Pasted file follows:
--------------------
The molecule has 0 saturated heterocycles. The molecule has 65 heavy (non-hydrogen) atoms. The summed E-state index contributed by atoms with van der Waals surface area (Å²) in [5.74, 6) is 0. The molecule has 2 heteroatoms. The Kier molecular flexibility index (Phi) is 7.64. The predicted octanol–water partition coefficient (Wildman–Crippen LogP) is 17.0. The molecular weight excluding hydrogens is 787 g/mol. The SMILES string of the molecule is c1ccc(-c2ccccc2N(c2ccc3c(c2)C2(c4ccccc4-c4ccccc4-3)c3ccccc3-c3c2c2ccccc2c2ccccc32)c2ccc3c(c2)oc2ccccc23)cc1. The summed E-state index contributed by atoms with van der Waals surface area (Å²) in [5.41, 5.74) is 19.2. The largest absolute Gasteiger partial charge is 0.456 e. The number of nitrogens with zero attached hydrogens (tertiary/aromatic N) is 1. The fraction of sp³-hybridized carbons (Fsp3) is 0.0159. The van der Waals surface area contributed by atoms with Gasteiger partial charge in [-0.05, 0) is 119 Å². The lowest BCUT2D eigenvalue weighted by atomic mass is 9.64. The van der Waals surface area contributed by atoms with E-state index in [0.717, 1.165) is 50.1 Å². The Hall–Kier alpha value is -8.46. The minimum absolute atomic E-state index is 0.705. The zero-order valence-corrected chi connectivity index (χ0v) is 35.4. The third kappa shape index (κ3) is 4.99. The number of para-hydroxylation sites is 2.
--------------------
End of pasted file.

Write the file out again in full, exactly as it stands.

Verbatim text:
The molecule has 0 saturated heterocycles. The molecule has 65 heavy (non-hydrogen) atoms. The summed E-state index contributed by atoms with van der Waals surface area (Å²) in [5.74, 6) is 0. The molecule has 2 heteroatoms. The Kier molecular flexibility index (Phi) is 7.64. The predicted octanol–water partition coefficient (Wildman–Crippen LogP) is 17.0. The molecular weight excluding hydrogens is 787 g/mol. The SMILES string of the molecule is c1ccc(-c2ccccc2N(c2ccc3c(c2)C2(c4ccccc4-c4ccccc4-3)c3ccccc3-c3c2c2ccccc2c2ccccc32)c2ccc3c(c2)oc2ccccc23)cc1. The summed E-state index contributed by atoms with van der Waals surface area (Å²) in [5.41, 5.74) is 19.2. The largest absolute Gasteiger partial charge is 0.456 e. The number of nitrogens with zero attached hydrogens (tertiary/aromatic N) is 1. The fraction of sp³-hybridized carbons (Fsp3) is 0.0159. The van der Waals surface area contributed by atoms with Gasteiger partial charge in [-0.05, 0) is 119 Å². The lowest BCUT2D eigenvalue weighted by atomic mass is 9.64. The van der Waals surface area contributed by atoms with E-state index in [0.717, 1.165) is 50.1 Å². The Hall–Kier alpha value is -8.46. The minimum absolute atomic E-state index is 0.705. The zero-order valence-corrected chi connectivity index (χ0v) is 35.4. The third kappa shape index (κ3) is 4.99. The number of para-hydroxylation sites is 2.